Figure 1: left) the facility showing a tailings pond on the left and an open-pit mine at the center; right) land use configuration showing the 21 classes of land use.


To visualize the sensitivity of the model results to the change in topography and land use, contours of near-surface wind velocity magnitude and direction are plotted in Fig. 2 for both the default topography and the case with high resolution topography and land use updated. The results demonstrate a notable difference in flow patterns because of changing topography and land use classification. Particularly, lower wind speeds and a local circulation is are predicted inside the mine-pit during night time (thermally stable condition). On the other hand, lower wind speeds and meandering of wind direction are predicted over the tailings pond during day time (thermally unstable condition).

Figure 2: Effects of topography and land use changes on 10-m wind speed magnitude and direction at 0200 and 1400 MST on May 18, 2018; times in Mountain Standard Time (MST).

Fig. 3 shows the contours of near-surface potential temperature corresponding to the thermally stable and unstable atmospheres. The contours show that the model’s predictions in both the thermally stable and unstable atmospheres are sensitive to the changes in topography and land use. Adding a body of water (tailings pond) tends to reduce the near-surface potential temperature compared to the surroundings during daytime, while it tends to increase the near-surface potential temperature compared to the surroundings during nighttime.

4 boxes showing temperatures on a coloured scale from blue (low) to hot (red). The boxes on the left are mostly blue at 2am MST while the two boxes on the right are mostly dark orange at 2pm MST. SRTM-LIDAR show greater colour variation in the bottom two boxes.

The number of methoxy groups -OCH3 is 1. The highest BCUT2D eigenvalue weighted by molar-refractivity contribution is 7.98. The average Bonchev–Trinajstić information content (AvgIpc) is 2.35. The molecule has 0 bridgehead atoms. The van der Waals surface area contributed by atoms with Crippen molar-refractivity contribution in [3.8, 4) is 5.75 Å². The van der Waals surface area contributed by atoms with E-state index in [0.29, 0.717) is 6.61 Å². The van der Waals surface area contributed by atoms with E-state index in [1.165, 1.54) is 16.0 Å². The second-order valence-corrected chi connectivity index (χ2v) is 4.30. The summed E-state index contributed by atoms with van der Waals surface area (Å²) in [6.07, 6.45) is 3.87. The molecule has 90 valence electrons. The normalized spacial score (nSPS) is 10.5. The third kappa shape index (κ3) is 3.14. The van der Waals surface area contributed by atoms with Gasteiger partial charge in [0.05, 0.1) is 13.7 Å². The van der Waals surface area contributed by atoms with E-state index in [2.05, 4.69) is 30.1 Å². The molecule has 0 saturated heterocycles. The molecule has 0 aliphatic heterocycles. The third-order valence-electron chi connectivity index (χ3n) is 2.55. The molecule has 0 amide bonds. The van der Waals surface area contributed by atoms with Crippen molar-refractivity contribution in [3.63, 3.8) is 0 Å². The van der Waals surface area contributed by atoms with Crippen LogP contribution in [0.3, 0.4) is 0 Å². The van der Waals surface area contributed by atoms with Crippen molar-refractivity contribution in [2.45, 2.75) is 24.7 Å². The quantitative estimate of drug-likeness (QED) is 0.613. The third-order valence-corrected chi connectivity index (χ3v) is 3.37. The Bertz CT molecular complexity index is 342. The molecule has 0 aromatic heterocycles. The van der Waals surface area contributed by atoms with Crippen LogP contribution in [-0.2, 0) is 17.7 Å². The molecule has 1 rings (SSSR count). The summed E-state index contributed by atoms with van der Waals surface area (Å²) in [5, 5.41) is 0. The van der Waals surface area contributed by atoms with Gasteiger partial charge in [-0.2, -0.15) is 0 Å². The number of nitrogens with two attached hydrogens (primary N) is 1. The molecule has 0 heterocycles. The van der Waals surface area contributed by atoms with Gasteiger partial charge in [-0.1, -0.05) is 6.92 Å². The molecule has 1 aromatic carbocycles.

Figure 3: Effects of topography and land use changes on 2-m potential temperature at 0200 and 1400 MST on May 18, 2018; times in Mountain Standard Time (MST).

These phenomena are likely due to the difference between heat capacity of water and surrounding land surfaces as well as the modified aerodynamic roughness of the land surface due to the presence of the mine pit.


This study demonstrates the effectiveness of the Weather Research Forecasting (WRF) model in predicting the meteorological conditions over an open-pit mine under fair weather conditions in northern Canada. The recent changes in the topography and land use of the mine indicates notable changes in meteorological conditions as predicted by WRF. This is the first step toward quantifying area-fugitive Greenhouse Gas (GHG) emissions, while future effort requires detailed plume dispersion and flux integration of GHGs inserted in the WRF model as boundary conditions.

High-resolution meteorological modelling shows promise toward more accurate quantification of area-fugitive GHG emission fluxes from open-pit mining facilities. This technique overcomes the current limitations of operational approaches such as bottom-up, top-down, and Inverse Dispersion Modelling (IDM) methods of quantifying area-fugitive GHG emissions.

About the Author

Amir Nazem

Amir is an air quality meteorologist working with the ministry of environment, BC. He did his Master’s of Applied Science in Environmental Engineering at the University of Guelph. During his Master’s program, Amir had the opportunity to participate in an important project to develop a new methodology to estimate the emissions of greenhouse gases from an open pit mining facility in Northern Canada. They incorporate both the experimental and numerical fluid mechanics and coupled the micro and meso scales to forecast the pollution independent of time and space, which is the topic of this article.



A full version of this study is under review in the Journal of Applied Meteorology and Climatology.

More Like This:

Amir Nazem, Fugitive greenhouse gas emissions, Meteorological modelling, Open-pit mining, Weather Research Forecasting